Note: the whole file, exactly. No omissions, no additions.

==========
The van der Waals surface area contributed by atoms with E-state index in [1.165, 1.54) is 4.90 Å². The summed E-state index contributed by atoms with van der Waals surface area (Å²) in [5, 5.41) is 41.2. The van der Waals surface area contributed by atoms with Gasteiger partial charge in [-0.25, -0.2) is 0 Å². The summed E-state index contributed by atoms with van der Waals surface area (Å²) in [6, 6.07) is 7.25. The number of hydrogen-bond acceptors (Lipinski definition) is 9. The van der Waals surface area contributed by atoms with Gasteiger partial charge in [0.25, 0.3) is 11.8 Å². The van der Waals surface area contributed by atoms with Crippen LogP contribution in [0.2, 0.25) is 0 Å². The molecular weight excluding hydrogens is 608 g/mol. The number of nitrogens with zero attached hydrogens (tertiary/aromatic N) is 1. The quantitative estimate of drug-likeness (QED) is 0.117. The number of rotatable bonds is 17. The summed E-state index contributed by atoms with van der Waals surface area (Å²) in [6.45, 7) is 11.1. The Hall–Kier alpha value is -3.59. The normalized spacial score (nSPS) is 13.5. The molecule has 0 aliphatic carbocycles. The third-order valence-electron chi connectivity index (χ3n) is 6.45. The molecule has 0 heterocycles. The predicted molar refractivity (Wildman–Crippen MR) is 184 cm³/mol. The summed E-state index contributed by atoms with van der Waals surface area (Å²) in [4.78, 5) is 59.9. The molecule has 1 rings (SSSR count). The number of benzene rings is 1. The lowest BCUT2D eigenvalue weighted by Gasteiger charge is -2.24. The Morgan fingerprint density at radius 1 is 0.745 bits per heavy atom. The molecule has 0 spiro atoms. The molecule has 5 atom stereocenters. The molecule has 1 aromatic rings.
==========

The van der Waals surface area contributed by atoms with E-state index in [1.165, 1.54) is 4.90 Å². The summed E-state index contributed by atoms with van der Waals surface area (Å²) in [5, 5.41) is 41.2. The van der Waals surface area contributed by atoms with Gasteiger partial charge in [-0.25, -0.2) is 0 Å². The summed E-state index contributed by atoms with van der Waals surface area (Å²) in [6, 6.07) is 7.25. The number of hydrogen-bond acceptors (Lipinski definition) is 9. The van der Waals surface area contributed by atoms with Gasteiger partial charge in [0.25, 0.3) is 11.8 Å². The van der Waals surface area contributed by atoms with Crippen LogP contribution in [0.2, 0.25) is 0 Å². The molecular weight excluding hydrogens is 608 g/mol. The number of nitrogens with zero attached hydrogens (tertiary/aromatic N) is 1. The quantitative estimate of drug-likeness (QED) is 0.117. The number of rotatable bonds is 17. The summed E-state index contributed by atoms with van der Waals surface area (Å²) in [6.45, 7) is 11.1. The Hall–Kier alpha value is -3.59. The normalized spacial score (nSPS) is 13.5. The molecule has 0 aliphatic carbocycles. The third-order valence-electron chi connectivity index (χ3n) is 6.45. The molecule has 0 heterocycles. The predicted molar refractivity (Wildman–Crippen MR) is 184 cm³/mol. The summed E-state index contributed by atoms with van der Waals surface area (Å²) in [4.78, 5) is 59.9. The molecule has 1 rings (SSSR count). The number of benzene rings is 1. The lowest BCUT2D eigenvalue weighted by Gasteiger charge is -2.24. The Morgan fingerprint density at radius 1 is 0.745 bits per heavy atom. The molecule has 0 spiro atoms. The molecule has 5 atom stereocenters. The molecule has 1 aromatic rings.